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Retail challenges in Europe

Major oil companies in the region identify key opportunities for retail growth

The EU's retail oil industry is adapting to the policy and operational challenges raised by the energy transition. Major European companies such as BP, Shell and Total are adjusting their outlooks to make way for a future which will include major shifts in product demand and retail services.

Within the structures recommended by the EU's strategy for the development of the market for alternative fuels, launched in 2014, European oil majors have acquired electricity and technology assets including conventional and renewable power generation, electricity supply companies, and electric vehicle charging infrastructure development. Smaller national firms, including OMV, have also cemented agreements with leading utilities to supply the power for EV charging.

14,000 — EV charging points Enel is developing

OMV's alliances include agreements with Austrian utility Verbund, Germany's EnBW, and Ionity, a joint venture between auto manufacturers BMW, Daimler, Ford and Volkswagen. But EV charging is not the only new infrastructure development under way in the crowded European retail sector. Development of the distribution of LNG for truck traffic is also gaining ground. Total, in its Energy Outlook to 2040 presentation last February, forecast that natural gas is likely to play a significant role in dampening oil demand growth in the long-distance transport sector, while light vehicle demand will increasingly migrate towards electricity. Total expects 32pc of the light duty vehicle fleet could be electrified by 2040.

These developments are challenging retail operators. Geographically, public charging stations are concentrated in northwest Europe, which boasts the greatest concentration of EVs. EU neighbour Norway has the world's highest market penetration, with over 40pc of new vehicle sales now EVs. Within the EU, Germany, the UK, France and the Netherlands, which has long been a leading market for automotive LPG, are the largest EV markets, according to the European Automobile Manufacturer's Association.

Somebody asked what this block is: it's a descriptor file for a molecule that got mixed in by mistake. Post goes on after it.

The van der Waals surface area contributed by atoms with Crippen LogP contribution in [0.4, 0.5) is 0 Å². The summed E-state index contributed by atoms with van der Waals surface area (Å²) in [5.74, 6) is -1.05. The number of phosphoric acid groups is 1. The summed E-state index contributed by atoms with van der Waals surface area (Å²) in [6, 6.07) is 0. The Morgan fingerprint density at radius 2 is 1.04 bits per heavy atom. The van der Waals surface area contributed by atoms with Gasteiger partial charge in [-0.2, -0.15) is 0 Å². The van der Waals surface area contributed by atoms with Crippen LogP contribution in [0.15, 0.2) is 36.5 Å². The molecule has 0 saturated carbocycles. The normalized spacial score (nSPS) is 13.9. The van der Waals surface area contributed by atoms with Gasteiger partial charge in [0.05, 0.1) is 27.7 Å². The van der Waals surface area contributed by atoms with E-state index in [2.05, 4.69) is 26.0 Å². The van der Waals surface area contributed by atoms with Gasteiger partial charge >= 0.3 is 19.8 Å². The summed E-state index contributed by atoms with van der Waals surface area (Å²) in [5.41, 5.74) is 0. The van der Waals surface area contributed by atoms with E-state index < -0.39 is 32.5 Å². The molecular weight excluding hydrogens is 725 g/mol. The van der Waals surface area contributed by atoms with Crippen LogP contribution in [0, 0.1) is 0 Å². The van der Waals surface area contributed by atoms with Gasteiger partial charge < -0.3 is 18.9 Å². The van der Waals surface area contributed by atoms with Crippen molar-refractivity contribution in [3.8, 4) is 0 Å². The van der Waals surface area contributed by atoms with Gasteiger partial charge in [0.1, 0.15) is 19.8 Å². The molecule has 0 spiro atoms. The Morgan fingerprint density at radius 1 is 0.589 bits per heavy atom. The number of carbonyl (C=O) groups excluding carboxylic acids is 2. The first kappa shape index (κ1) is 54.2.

Home or office charging

A study by the European Federation for Transport and Environment (AISBL) forecasts that development of public EV charging infrastructure at the EU-recommended rate of one charging point per 10 EVs on the road is likely to spread south and east through the EU over the next decade, initially along main highways. In Italy, utility Enel is developing a network of 14,000 EV charging points, primarily through its ENEL X unit. AISBL estimates that there are around 2,500 fast charging sites along Europe's main roads, while 95pc of EV charging takes place at homes or offices.

The expansion of EV charging will challenge oil retailers, currently dependent largely on a mix of margins from traditional product sales and non-oil sales from station shops. A retail director with an independent EU retailer says that, as EV chargers and LNG for trucking become more common, his company is now "selling everything: gasoline, diesel, LPG, LNG and power". The low cost of charger installation, which the executive estimates at €10,000 per charger, means that installation payback can be very quick.

But the executive notes that pricing EV electricity was difficult for sellers not holding a supply license, or in an agreement with an electricity supplier, as in many EU jurisdictions electricity cannot be resold by consumers. He suggests that for his company teaming up with a local power supplier and charging a power sales commission or charging a parking fee for EV charging were pricing options in the near term.

Meanwhile, LNG for trucking will require development of additional small-scale LNG infrastructure at ports and along pipelines, he adds. Currently, much LNG is trucked across Europe from major LNG receiving terminals, increasing costs and keeping sales margins tight.

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